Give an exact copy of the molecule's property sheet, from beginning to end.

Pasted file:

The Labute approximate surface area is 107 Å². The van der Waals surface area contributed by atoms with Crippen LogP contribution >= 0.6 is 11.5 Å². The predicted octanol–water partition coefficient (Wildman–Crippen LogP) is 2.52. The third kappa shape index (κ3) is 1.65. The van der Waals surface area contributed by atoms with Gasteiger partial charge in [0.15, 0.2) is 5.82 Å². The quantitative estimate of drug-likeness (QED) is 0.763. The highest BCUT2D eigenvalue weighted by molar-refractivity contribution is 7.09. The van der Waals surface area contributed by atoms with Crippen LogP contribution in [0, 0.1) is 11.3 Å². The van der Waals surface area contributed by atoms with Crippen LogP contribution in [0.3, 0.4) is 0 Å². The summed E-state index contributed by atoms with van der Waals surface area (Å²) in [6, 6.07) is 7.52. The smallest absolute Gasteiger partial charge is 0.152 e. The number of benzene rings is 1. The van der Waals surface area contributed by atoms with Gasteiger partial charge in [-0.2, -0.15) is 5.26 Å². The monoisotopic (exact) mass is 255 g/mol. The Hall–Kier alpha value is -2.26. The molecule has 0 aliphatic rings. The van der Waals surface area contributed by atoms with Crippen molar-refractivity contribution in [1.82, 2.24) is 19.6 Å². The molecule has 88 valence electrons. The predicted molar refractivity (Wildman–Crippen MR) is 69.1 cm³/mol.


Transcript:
The Labute approximate surface area is 107 Å². The van der Waals surface area contributed by atoms with Crippen LogP contribution >= 0.6 is 11.5 Å². The predicted octanol–water partition coefficient (Wildman–Crippen LogP) is 2.52. The third kappa shape index (κ3) is 1.65. The van der Waals surface area contributed by atoms with Gasteiger partial charge in [0.15, 0.2) is 5.82 Å². The quantitative estimate of drug-likeness (QED) is 0.763. The highest BCUT2D eigenvalue weighted by molar-refractivity contribution is 7.09. The van der Waals surface area contributed by atoms with Crippen LogP contribution in [0, 0.1) is 11.3 Å². The van der Waals surface area contributed by atoms with Crippen LogP contribution in [0.3, 0.4) is 0 Å². The summed E-state index contributed by atoms with van der Waals surface area (Å²) in [6, 6.07) is 7.52. The smallest absolute Gasteiger partial charge is 0.152 e. The number of benzene rings is 1. The van der Waals surface area contributed by atoms with Gasteiger partial charge in [-0.2, -0.15) is 5.26 Å². The monoisotopic (exact) mass is 255 g/mol. The Hall–Kier alpha value is -2.26. The molecule has 0 aliphatic rings. The van der Waals surface area contributed by atoms with Crippen molar-refractivity contribution in [1.82, 2.24) is 19.6 Å². The molecule has 88 valence electrons. The predicted molar refractivity (Wildman–Crippen MR) is 69.1 cm³/mol.